White wine style objectives can be achieved by emphasizing a warmer or a cooler climate. Warm climate whites tend toward lower acid levels, riper flavors, and likely some tropical notes in the aromas. They have softer mouthfeel and may seem “fat.” Often characterized by malolactic fermentation (MLF), they tend toward higher alcohol and sometimes a sweet finish. To picture such a wine, think of a big, buttery, oaky California Chardonnay. Cool climate whites tend toward high acid levels, a lean profile, and crisp or mineral flavors. There may be green notes in aroma and flavor and they typically have a dry, refreshing finish. To imagine such a wine, consider a New Zealand Sauvignon Blanc.
If you want to push your white grapes toward a warmer expression, thin the crop and pull leaves near the fruit to achieve good sun exposure. Pick late, even if it means potential alcohol may be too high for best balance. You can add water to the crushed must to restore a suitable sugar level while retaining ripe flavors. In the cellar, consider adding maceration enzymes to help release aromatic precursors and improve tropical character. A soak of a few hours to overnight on the skins can also produce richer character, although soaking runs some risk of additional oxidation potential. Use an aroma-enhancing yeast strain. Consider deacidification if needed to reduce sharpness on the palate. The addition of fermentation tannins can add structure and a backbone if one is lacking. Or consider oak additions if more structure or mouthfeel is needed in the wine. If suitable for your style, inoculate with malolactic bacteria. Finally, consider backsweetening before bottling.
To push your white wine toward a cooler character, allow additional vegetative growth in the vineyard. Some shade on the fruit will be beneficial for this purpose and do not thin the crop aggressively. Harvest as early as adequate sugars accumulate while acids are still high and add acid if necessary. Press crushed fruit promptly or whole-cluster press. Use a neutral yeast that will yield a dry finish. If you must add water, be sure to acidify the water with tartaric acid to match your wine profile goals. Skip oak and MLF. Complete the fermentation to full dryness.
My Own Test Of Expression
Year in and year out, I make my homegrown Chardonnay in the style of my cool Petaluma Gap terroir. I pick the grapes at a moderate 21 to 23 °Brix, while acid is typically in the range of 8 to 10 g/L (0.8 to 1.0 g/100 mL or percent). Because the acid is still a bit high for my preference, I use an aroma-enhancing yeast (Enoferm M2) and sometimes carry out partial MLF. I ferment cool in glass or stainless steel and add no oak. As a result, my “house style” is a very lean profile with notable acidity. The wine is crisp, refreshing, and very food-friendly. In wine competitions, we have had judges ask if we add Sauvignon Blanc to our Chardonnay, but it is all native to the fruit.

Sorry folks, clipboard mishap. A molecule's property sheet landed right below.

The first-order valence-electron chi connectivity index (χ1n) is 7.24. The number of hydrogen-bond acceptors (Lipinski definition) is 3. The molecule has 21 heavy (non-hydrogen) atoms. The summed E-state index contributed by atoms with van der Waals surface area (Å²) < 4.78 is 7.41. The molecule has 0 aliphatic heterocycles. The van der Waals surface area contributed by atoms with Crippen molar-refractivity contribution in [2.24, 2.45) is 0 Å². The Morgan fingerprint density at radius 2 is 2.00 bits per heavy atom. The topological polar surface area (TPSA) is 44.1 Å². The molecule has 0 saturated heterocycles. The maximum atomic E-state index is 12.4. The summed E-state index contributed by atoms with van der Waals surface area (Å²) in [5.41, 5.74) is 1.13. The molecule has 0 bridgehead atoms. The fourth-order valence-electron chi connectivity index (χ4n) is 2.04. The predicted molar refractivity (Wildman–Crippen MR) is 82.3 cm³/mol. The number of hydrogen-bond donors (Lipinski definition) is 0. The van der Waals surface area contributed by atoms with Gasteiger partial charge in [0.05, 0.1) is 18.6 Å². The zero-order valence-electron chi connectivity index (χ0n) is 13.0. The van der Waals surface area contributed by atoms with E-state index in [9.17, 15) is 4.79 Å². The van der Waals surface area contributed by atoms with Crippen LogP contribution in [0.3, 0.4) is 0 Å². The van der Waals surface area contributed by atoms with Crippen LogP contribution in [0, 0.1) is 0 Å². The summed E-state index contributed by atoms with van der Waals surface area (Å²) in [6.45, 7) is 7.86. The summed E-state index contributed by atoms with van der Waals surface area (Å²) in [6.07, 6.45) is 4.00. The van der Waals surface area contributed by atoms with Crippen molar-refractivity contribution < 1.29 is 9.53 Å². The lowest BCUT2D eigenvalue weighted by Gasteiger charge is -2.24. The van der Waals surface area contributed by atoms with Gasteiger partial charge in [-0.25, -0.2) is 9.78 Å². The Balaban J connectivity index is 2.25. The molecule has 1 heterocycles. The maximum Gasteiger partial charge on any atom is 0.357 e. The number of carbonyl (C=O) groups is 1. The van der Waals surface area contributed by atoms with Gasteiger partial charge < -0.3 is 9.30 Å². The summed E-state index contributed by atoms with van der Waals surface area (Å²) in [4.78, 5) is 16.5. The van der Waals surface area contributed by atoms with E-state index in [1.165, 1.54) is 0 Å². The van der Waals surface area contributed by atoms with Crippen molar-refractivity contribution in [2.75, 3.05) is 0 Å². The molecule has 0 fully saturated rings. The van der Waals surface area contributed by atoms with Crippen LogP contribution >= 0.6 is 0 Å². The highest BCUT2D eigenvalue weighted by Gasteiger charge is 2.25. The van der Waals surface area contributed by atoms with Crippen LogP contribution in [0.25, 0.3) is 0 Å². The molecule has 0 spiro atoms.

Always curious, one year I bought a new one-hectoliter (100-L, 26-gallon) American oak barrel. I intended it for aging Pinot Noir, but decided to use it first to try to push my Chardonnay way outside the typical terroir. I delayed harvest as late as I could, but rain threatened and the vines were shutting down at about 23 °Brix. I added sugar to get to a nice, fat 25 °Brix. I deacidified with potassium bicarbonate to 7 g/L and fermented the wine with M2 yeast in my new oak barrel. I did several weeks of lees stirring while putting it through full MLF. After transferring to carboys for aging (so I could use the barrel for Pinot), I did a backsweetening trial but didn’t like it.
So how did the suppressed terroir turn out? It was noticeably richer than usual, but was still not convincing as a genuine warm climate Chardonnay. Even removed from the barrel after MLF, it still came out very oaky. It retained noticeable acidity, since you can only push so far with chemical deacidification before risking a salty or bitter taste. I would describe the resulting wine as drinkable, but it was not as good as my usual terroir-driven wine.
My recommendation is to make some white wine if you don’t already do that! When you do, have a plan for the style and character of the wine you want. Buy or grow a variety that suits that style and also suits the terroir it comes from. Before you plant a vineyard, talk to commercial growers in your area. Learn as much as you can about the terroir, what varieties work best, and what challenges may be found in growing grapes there. Results will usually be best if you can remain in alignment with the terroir and still produce a wine you like. But don’t let that stop you from trying other experiments. As a home winemaker, go ahead and challenge the terroir if that meets your style goals. You can make choices to move any white wine further into or away from its natural characteristics.